Power Options: Air Conditioning, Cruise Control, Power Locks, Power Windows
Exterior Color: Burgundy
Interior Color: Tan
Drive Type: RWD
Number of Cylinders: 5
• 1984 Mercedes 300 TD STATION WAGON: approx. 260K miles; well-maintained; new fan needed for heater and a/c; will need new alternator & new battery (but starts and runs); recently serviced suspension system; regular maintenance has been performed, including oil changes, filters, belts, shocks, fluids, and brakes.
• Car has been in interior storage for 2.5 years. Prior to that, was rarely driven – is spare car kept in storage.
• Clean title.
• Runs like a tank.
Mercedes-Benz 300-Series for Sale
- Mercedes benz 300dt 1985_turbo diesel_192,804 miles_rare black interior & exteri
- 1983 mercedes benz 300 sd t047175
- 1982 mercedes benz 300d kept in good condition sky blue paint automatic(US $2,500.00)
- 1983 mercedes 300cd turbo diesel coupe no reserve!
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- 1982 mercedes benz 380 sl / video
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Auto blogWed, 27 Nov 2013 08:57:00 EST
The argument is made in a Reuters article: Audi is falling behind other luxury brands, such as Mercedes-Benz and BMW, due to a lack of research-and-development spending and "brain drain," or the migration of top executives and R&D chiefs to other parts of the Volkswagen Group. Reuters notes that Audi's current R&D chief is the third in 16 months.
Audi, which contributed to 40 percent of VW Group's $11.6 billion in profit the first nine months of the year, is delivering cars at a record pace: 1.31 million were delivered from January to October 2013 versus BMW's 1.35 million. Yet Audi, Reuters reports, doesn't have a halo car akin to BMW's new electrified i3 and i8 or an answer to Mercedes' plug-in-hybrid S-Class, and the R&D spending at Audi is less than BMW and Mercedes by a fair margin. It's noted in the article, however, that Audi benefits from other R&D spending within VW Group.
Reuters mentions that BMW "trumpets its new 'i' series" and the new Mercedes CLA and GLA ranges are winning "rave reviews" as part of its argument that Audi's recent lack of technological innovation could hurt future sales. Those cars do pack tons of new technology, some of which are firsts for mainstream production cars. But last time we checked, the i3 could be causing BMW's stock to slide, the CLA isn't receiving the rave reviews that Reuters would have you believe and the GLA hasn't been reviewed yet.
To the concern of nobody in particular, Mercedes-Benz will not be re-upping its Maybach line of ultra-luxury limousines. No, instead the German automaker will be stretching its already roomy S-Class, to make this upcoming 600 Pullman version of the decked-out beast.
The car in our new gallery of spy shots is sporting beefy B-pillars and a massive set of rear doors that should allow perfectly graceful ingress and egress from what is likely to be a palatial rear space. (In one photo we can even see a long-wheelbase S-Class in line with the new Pullman, handily exhibiting the size of the new variant.) The exterior modifications are otherwise obscured, though we can guess at revised front and rear fascia and lighting elements, based on both end being heavily taped for these test runs.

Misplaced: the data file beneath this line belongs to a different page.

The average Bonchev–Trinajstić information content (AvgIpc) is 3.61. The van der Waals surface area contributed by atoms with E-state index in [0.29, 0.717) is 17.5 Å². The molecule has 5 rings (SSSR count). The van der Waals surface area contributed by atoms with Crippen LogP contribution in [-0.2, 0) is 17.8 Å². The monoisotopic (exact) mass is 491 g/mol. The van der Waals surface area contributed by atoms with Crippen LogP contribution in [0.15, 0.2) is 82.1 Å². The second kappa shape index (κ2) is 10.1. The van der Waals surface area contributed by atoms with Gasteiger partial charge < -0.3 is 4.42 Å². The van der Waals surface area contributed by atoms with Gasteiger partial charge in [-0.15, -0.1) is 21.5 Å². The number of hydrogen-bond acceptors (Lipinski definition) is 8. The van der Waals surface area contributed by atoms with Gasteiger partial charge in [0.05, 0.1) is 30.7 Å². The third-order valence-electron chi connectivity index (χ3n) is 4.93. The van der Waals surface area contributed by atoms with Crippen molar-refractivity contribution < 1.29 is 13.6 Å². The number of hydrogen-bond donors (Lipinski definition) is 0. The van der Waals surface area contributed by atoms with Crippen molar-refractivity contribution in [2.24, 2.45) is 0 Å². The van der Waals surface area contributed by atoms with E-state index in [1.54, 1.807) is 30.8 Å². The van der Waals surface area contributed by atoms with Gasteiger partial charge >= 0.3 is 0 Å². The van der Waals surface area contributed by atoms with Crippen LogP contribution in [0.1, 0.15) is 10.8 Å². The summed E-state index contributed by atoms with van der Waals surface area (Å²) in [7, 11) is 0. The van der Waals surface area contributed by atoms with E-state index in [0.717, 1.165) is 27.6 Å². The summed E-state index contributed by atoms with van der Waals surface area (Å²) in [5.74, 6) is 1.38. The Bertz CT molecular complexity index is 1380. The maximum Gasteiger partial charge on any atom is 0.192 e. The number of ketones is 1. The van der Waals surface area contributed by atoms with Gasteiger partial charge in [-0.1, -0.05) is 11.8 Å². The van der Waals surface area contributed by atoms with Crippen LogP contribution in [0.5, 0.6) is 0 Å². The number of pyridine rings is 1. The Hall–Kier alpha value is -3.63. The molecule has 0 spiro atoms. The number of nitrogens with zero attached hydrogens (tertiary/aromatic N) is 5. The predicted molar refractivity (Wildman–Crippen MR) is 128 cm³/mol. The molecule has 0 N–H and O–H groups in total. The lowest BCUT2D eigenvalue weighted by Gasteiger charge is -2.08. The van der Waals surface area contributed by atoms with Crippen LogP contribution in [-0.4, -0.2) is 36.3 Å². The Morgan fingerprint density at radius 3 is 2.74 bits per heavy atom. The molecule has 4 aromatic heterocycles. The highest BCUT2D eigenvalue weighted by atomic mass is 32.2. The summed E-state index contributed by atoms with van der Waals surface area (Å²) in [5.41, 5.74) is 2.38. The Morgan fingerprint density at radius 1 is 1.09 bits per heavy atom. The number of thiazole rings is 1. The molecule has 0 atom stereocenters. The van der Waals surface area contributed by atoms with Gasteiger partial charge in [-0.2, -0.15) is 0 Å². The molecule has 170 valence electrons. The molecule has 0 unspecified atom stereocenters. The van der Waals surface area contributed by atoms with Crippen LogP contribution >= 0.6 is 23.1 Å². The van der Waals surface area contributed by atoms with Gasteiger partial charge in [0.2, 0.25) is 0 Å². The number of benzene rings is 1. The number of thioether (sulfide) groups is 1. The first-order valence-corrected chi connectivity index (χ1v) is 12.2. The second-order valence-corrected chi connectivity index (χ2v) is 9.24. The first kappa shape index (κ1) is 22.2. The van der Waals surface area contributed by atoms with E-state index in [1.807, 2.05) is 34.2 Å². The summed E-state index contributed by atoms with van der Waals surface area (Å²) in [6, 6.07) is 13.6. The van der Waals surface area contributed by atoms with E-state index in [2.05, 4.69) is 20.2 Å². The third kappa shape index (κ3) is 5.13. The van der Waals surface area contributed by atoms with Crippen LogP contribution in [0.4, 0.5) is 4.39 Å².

It's a good bet that the Pullman will make use of M-B's twin-turbocharged V12 engine, though sources indicate that a hybrid version might eventually be in the offing, as well.
If you're a serious fan of Formula One, you already know all about The Great Nosecone Conundrum of 2014. Those given to parsing each year's F1 regulations predicted the strong possibility of the so-called "anteater" noses as far back as early December 2013. Highly suggestive visual evidence first came after Caterham's crash test in early January, with further proof coming as soon as Williams showed a rendering of the FW36 challenger for this year's championship. That car earned a name that wasn't nearly so kind as "anteater."
Casual followers of the sport - or anyone who gets the feed from this site - probably don't know what's happening, except to wonder why the current year's F1 cars are led by appendages that would make Cyrano de Bergerac feel a whole lot better about himself.
The short answer to the question of ugsome F1 noses is "FIA regulations and safety." The reason there are various kinds of ugsome noses is simpler: engineers. The same boffins who have given us advances including carbon fiber monocoques, six-wheeled cars, double diffusers and Drag Reduction Systems are bred to do everything in their power to exploit every possible freedom in the regulations to make the cars they're building go faster - the caveat being that those advances have to work within the overall philosophy of the whole car.